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Next week promises to be a busy one. Another Brexit deadline approaches but investors also gear up for the start of US earnings season and Indian elections. On the monetary policy front, all eyes are on the Federal Reserve and the European Central Bank.

Here’s what to watch in the coming days.


EU leaders will hold an emergency Brexit summit on Wednesday, even as the April 12 deadline for Britain to exit the UK approaches. Prime Minister Theresa May has requested a further three month delay to Brexit to June 12, while the EU weighs up whether to postpone Britain’s departure by another year.

The Fed

The Federal Reserve on Wednesday releases the minutes of its March meeting, when it performed a U-turn on policy, ditching plans for interest rates this year and signalling just one increase in 2020. “After the sharp drop in the dots, markets will be looking at just how dovish the FOMC has become,” strategists at TD Securities said. “The minutes are likely to show peak dovishness in terms of nervousness about the outlook. Balance sheet details are unlikely.”

Meanwhile, Fed vice-chair Richard Clarida has two speaking engagements next week. On Tuesday, he speaks about the central bank’s review of the monetary policy framework in Minneapolis and on Thursday he delivers remarks on the US economic outlook and monetary policy in Washington DC.

Strategists at TD Securities argue that Mr Clarida, who has “represented the more dovish side of the FOMC over the past several months” could suggest allowing an overshoot in inflation before hiking again. “If asked, he is likely to concede there are rate cut scenarios, but not that likely in his view.”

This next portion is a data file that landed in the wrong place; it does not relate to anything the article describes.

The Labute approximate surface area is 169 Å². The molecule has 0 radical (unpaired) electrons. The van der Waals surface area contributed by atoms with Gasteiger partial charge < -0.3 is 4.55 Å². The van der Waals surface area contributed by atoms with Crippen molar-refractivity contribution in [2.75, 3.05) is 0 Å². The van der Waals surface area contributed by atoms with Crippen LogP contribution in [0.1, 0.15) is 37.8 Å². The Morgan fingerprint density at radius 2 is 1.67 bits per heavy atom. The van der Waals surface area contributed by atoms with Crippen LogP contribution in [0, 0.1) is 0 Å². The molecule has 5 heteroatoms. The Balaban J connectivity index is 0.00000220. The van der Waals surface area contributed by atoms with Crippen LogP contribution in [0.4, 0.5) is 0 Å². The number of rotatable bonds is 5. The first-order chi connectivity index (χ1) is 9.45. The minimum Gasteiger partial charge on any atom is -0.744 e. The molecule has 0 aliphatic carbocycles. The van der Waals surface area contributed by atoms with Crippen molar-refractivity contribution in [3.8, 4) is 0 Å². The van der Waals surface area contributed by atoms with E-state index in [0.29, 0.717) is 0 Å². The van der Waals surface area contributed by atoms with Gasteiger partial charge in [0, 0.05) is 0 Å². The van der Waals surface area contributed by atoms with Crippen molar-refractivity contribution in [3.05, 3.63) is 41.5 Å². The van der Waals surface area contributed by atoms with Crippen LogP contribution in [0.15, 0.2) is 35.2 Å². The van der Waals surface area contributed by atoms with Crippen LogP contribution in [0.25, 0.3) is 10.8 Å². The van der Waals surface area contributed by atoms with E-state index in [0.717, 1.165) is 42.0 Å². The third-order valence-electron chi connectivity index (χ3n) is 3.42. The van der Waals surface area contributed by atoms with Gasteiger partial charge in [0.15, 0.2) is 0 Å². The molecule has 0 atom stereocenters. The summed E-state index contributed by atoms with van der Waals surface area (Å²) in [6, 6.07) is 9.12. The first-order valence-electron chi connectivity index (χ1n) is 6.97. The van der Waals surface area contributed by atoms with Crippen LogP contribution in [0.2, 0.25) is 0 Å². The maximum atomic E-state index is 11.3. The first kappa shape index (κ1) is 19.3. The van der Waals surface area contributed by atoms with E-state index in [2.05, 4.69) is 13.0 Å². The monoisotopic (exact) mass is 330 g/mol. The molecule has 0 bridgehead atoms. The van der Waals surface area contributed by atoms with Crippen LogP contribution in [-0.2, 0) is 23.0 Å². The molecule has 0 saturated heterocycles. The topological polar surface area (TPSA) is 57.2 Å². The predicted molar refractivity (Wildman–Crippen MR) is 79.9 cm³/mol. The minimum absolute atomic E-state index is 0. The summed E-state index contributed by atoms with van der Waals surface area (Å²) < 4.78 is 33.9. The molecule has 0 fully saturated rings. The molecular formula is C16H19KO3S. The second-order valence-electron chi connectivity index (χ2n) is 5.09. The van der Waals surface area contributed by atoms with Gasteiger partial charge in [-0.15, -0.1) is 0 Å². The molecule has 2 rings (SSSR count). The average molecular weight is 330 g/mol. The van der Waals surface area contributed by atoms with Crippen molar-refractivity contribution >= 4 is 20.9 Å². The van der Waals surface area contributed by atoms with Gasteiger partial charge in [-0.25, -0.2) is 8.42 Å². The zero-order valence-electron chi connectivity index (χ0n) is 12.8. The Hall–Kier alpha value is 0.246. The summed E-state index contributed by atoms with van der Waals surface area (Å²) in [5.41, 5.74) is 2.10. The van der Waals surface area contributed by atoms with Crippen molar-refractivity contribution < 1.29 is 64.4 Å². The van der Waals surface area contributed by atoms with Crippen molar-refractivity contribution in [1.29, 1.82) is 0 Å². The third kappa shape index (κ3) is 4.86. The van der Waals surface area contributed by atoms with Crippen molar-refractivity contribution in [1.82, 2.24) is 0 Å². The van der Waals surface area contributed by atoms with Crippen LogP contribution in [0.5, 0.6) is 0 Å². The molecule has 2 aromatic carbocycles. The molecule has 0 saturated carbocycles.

European Central Bank

The European Central Bank is due to unveil its latest policy decision on Thursday and economists expect the meeting to be uneventful.

“After announcing new targeted longer-term refinancing operations (TLTROs) in March, we expect the ECB to defer announcing details until June,” said strategists at TD Securities. “The Governing Council likely wants time to observe any potential rebound in euro area growth before committing to the details ahead of the September launch. They have time on their side, and on that front, we remain cautiously optimistic.”

India elections

The first phase of polling in India’s general elections gets under way on Thursday and more than 900m people are eligible to vote in what is slated to be the largest democratic exercise in the world. The counting of votes for India’s 545 seat parliament will begin on May 23 and be completed within three days.

In the run-up to the elections concerns about central bank independence and credibility of the government’s economic data have surfaced, after India’s Central Statistics Office sharply raised its estimates of GDP growth for the past two years. The opposition Congress party and election activists have also spoken out against a new television channel, NaMo TV, that is dedicated to nonstop broadcasts about India’s prime minister Narendra Modi and began broadcasting last week.

Investors will watch the elections play out as they watch to see if Mr Modi and his Bharatiya Janata Party retain power for another five years.

US earnings

First-quarter earnings season unofficially gets under way next week when JPMorgan and Wells Fargo report results on Friday. Wall Street expects earnings to fall for the first time since 2016 amid concerns about an economic slowdown, the ongoing US-China trade war and as rising wages and freight and raw materials costs are expected to eat into profit margins.

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